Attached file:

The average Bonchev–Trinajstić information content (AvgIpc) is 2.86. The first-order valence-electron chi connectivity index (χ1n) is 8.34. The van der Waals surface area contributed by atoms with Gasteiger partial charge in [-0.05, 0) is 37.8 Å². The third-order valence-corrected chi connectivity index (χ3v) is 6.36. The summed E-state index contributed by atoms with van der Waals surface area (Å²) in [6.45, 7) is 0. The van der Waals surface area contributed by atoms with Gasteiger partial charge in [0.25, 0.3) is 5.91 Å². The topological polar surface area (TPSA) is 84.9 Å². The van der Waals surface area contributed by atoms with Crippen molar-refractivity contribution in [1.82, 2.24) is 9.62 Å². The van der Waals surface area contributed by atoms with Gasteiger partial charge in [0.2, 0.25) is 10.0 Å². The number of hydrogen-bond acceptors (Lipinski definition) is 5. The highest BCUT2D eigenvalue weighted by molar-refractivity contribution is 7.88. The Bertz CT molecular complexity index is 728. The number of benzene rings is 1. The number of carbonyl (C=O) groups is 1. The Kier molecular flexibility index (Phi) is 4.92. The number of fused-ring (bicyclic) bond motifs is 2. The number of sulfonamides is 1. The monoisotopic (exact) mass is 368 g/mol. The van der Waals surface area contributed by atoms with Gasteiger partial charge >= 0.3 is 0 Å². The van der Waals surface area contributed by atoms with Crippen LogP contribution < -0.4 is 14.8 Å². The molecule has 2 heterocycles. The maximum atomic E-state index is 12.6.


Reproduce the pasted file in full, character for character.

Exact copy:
The average Bonchev–Trinajstić information content (AvgIpc) is 2.86. The first-order valence-electron chi connectivity index (χ1n) is 8.34. The van der Waals surface area contributed by atoms with Gasteiger partial charge in [-0.05, 0) is 37.8 Å². The third-order valence-corrected chi connectivity index (χ3v) is 6.36. The summed E-state index contributed by atoms with van der Waals surface area (Å²) in [6.45, 7) is 0. The van der Waals surface area contributed by atoms with Gasteiger partial charge in [0.25, 0.3) is 5.91 Å². The topological polar surface area (TPSA) is 84.9 Å². The van der Waals surface area contributed by atoms with Crippen molar-refractivity contribution in [1.82, 2.24) is 9.62 Å². The van der Waals surface area contributed by atoms with Gasteiger partial charge in [0.2, 0.25) is 10.0 Å². The number of hydrogen-bond acceptors (Lipinski definition) is 5. The highest BCUT2D eigenvalue weighted by molar-refractivity contribution is 7.88. The Bertz CT molecular complexity index is 728. The number of benzene rings is 1. The number of carbonyl (C=O) groups is 1. The Kier molecular flexibility index (Phi) is 4.92. The number of fused-ring (bicyclic) bond motifs is 2. The number of sulfonamides is 1. The monoisotopic (exact) mass is 368 g/mol. The van der Waals surface area contributed by atoms with Gasteiger partial charge >= 0.3 is 0 Å². The van der Waals surface area contributed by atoms with Crippen LogP contribution < -0.4 is 14.8 Å². The molecule has 2 heterocycles. The maximum atomic E-state index is 12.6.